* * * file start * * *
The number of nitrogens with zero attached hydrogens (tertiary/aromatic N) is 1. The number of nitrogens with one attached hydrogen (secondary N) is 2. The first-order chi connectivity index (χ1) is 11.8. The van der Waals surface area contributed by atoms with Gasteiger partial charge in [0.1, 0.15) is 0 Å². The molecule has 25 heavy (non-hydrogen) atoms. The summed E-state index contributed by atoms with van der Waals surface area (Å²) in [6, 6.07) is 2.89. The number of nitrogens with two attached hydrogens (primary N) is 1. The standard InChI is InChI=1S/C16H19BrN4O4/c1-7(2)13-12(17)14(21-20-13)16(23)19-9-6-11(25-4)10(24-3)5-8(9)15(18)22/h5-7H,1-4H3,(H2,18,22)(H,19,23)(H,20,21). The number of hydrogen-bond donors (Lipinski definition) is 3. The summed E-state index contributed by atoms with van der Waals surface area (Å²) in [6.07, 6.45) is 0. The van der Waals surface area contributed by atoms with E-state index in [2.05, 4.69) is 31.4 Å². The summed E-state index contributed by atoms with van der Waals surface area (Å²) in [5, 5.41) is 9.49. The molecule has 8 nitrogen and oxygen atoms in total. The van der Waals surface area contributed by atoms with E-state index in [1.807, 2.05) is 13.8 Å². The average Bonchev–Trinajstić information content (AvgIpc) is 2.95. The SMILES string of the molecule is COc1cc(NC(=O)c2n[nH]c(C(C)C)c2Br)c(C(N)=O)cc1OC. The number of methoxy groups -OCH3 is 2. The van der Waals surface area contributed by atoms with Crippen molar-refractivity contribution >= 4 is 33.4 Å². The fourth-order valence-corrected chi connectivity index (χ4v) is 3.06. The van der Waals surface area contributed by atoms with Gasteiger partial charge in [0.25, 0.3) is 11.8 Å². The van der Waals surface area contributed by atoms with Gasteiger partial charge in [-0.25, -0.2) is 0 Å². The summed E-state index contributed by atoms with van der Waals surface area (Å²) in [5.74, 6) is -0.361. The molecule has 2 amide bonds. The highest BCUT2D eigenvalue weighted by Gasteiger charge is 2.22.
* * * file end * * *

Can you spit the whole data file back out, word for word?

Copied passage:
The number of nitrogens with zero attached hydrogens (tertiary/aromatic N) is 1. The number of nitrogens with one attached hydrogen (secondary N) is 2. The first-order chi connectivity index (χ1) is 11.8. The van der Waals surface area contributed by atoms with Gasteiger partial charge in [0.1, 0.15) is 0 Å². The molecule has 25 heavy (non-hydrogen) atoms. The summed E-state index contributed by atoms with van der Waals surface area (Å²) in [6, 6.07) is 2.89. The number of nitrogens with two attached hydrogens (primary N) is 1. The standard InChI is InChI=1S/C16H19BrN4O4/c1-7(2)13-12(17)14(21-20-13)16(23)19-9-6-11(25-4)10(24-3)5-8(9)15(18)22/h5-7H,1-4H3,(H2,18,22)(H,19,23)(H,20,21). The number of hydrogen-bond donors (Lipinski definition) is 3. The summed E-state index contributed by atoms with van der Waals surface area (Å²) in [6.07, 6.45) is 0. The van der Waals surface area contributed by atoms with E-state index in [2.05, 4.69) is 31.4 Å². The summed E-state index contributed by atoms with van der Waals surface area (Å²) in [5, 5.41) is 9.49. The molecule has 8 nitrogen and oxygen atoms in total. The van der Waals surface area contributed by atoms with E-state index in [1.807, 2.05) is 13.8 Å². The average Bonchev–Trinajstić information content (AvgIpc) is 2.95. The SMILES string of the molecule is COc1cc(NC(=O)c2n[nH]c(C(C)C)c2Br)c(C(N)=O)cc1OC. The number of methoxy groups -OCH3 is 2. The van der Waals surface area contributed by atoms with Crippen molar-refractivity contribution >= 4 is 33.4 Å². The fourth-order valence-corrected chi connectivity index (χ4v) is 3.06. The van der Waals surface area contributed by atoms with Gasteiger partial charge in [0.25, 0.3) is 11.8 Å². The van der Waals surface area contributed by atoms with Gasteiger partial charge in [-0.25, -0.2) is 0 Å². The summed E-state index contributed by atoms with van der Waals surface area (Å²) in [5.74, 6) is -0.361. The molecule has 2 amide bonds. The highest BCUT2D eigenvalue weighted by Gasteiger charge is 2.22.